Dust discovery reveals youthful universe went through a rapid process of evolution

National Geographic Image Collection / Alamy

Alma's ability to detect microwaves enables it to examine the far recesses of space

An international team of radio astronomers has detected the first faint trace of ionised carbon in the early universe. Discovered using the world’s largest telescopic array, the results suggest that early galaxies may have experienced a period of rapid change in the universe’s infancy.

Becoming fully operational in March 2013, the Atacama Large Millimeter/submillimeter Array (Alma) in Chile has already bore fruit for the astrochemical community, with reports last year of the telescope detecting the possible precursors to life in the molecular cloud Sagittarius B2. The telescope consists of 66 antenna dishes and can produce images with such a high resolution that only a single 14km wide telescope could achieve the same feat.

‘[Alma] falls into a class of telescopes called interferometers,’ says Peter Capak from Caltech, US. ‘What you do is use a bunch of smaller telescopes, in this case 12m dishes, and you combine the light from them in a coherent way to [replicate the effect] of a larger telescope.’

Capak says that what makes Alma special is its ability to capture microwaves emitted by dust and molecules in the far recesses of space. Previous efforts have failed to identify these molecules as telescopes haven’t been able to see the interstellar forest for the trees. ‘Given the resolution of [past] telescopes, there are too many sources emitting [in space], so you can’t differentiate one from the other,’ comments Capak. ‘They’re all sitting on top of each other.’

By exploiting the high resolution of Alma, Capak and his colleagues have managed to tunnel through this ‘confusion limit’ to identify the weak signal of ionised carbon in galaxies that formed only 1 billion years after the big bang. Alma was able to detect the CII emission line – a bright spectral signature for carbon emission from gas – in nine typical star-forming galaxies.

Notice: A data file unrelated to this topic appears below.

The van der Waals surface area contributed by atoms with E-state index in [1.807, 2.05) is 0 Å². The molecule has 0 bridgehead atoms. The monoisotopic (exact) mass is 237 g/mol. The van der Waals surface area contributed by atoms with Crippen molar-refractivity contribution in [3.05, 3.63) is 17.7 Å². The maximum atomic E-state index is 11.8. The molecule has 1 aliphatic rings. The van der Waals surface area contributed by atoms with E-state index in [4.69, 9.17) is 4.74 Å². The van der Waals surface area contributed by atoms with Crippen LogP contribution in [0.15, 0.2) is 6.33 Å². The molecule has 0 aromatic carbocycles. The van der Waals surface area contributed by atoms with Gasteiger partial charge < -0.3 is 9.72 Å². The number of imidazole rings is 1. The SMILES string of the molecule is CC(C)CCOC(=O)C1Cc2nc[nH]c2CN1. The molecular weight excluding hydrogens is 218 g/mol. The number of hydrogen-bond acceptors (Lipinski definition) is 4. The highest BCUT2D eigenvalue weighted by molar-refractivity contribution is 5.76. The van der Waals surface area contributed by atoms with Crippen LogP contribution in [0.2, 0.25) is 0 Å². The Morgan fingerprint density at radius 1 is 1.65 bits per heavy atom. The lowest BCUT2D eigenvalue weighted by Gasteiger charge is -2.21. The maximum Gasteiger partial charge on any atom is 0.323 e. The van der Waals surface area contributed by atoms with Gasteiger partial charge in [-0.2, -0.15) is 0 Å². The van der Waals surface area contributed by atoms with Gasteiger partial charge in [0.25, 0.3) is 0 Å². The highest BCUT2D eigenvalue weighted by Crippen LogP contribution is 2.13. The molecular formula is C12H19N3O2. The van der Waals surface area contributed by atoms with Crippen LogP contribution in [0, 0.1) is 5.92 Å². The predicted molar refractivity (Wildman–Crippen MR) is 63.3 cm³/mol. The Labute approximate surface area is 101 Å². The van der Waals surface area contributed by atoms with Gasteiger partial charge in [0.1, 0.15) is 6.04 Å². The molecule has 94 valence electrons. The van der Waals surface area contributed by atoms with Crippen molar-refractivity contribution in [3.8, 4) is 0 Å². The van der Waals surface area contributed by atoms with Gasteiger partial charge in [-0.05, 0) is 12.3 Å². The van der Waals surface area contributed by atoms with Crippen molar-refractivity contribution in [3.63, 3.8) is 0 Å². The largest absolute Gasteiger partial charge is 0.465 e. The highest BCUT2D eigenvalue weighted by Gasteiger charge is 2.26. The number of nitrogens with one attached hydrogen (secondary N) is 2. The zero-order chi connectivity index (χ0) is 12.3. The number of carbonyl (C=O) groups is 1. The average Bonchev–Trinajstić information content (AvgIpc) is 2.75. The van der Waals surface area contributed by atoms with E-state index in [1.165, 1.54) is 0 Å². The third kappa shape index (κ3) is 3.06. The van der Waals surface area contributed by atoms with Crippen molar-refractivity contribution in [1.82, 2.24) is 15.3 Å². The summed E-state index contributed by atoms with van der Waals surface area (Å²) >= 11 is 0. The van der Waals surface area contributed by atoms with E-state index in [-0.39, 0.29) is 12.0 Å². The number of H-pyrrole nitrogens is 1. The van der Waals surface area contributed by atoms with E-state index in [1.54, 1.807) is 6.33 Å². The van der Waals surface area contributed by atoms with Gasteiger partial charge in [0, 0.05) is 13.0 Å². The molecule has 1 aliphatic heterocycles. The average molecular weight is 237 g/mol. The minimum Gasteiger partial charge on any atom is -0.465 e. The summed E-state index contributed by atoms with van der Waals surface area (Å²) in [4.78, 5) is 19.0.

The team found that the thermal emission from these galaxies was less than a twelfth of that from slightly older galaxies. ‘We were able to conclude that they have much less dust in them,’ comments Capak. This suggests that these early galaxies were not chemically diverse as ionised carbon had not condensed into dust grains – the main ingredient in star formation. Given that slightly older galaxies contain a large amount of interstellar dust, the team argue that galaxies must have gone through an as yet unexplained period of rapid evolution to reach this point.

Jeff Wagg, a project scientist from the Square Kilometre Array project based in Africa and Australia, believes the Alma results are only the beginning of an exciting period in radio astronomy. ‘These are absolutely fantastic results,’ Wagg tells Chemistry World. ‘It’s showing us for the first time Alma’s potential for studying normal galaxies through their ionised gas emission lines.’ He also points out that Alma will be able to push back ‘observations to even earlier times’.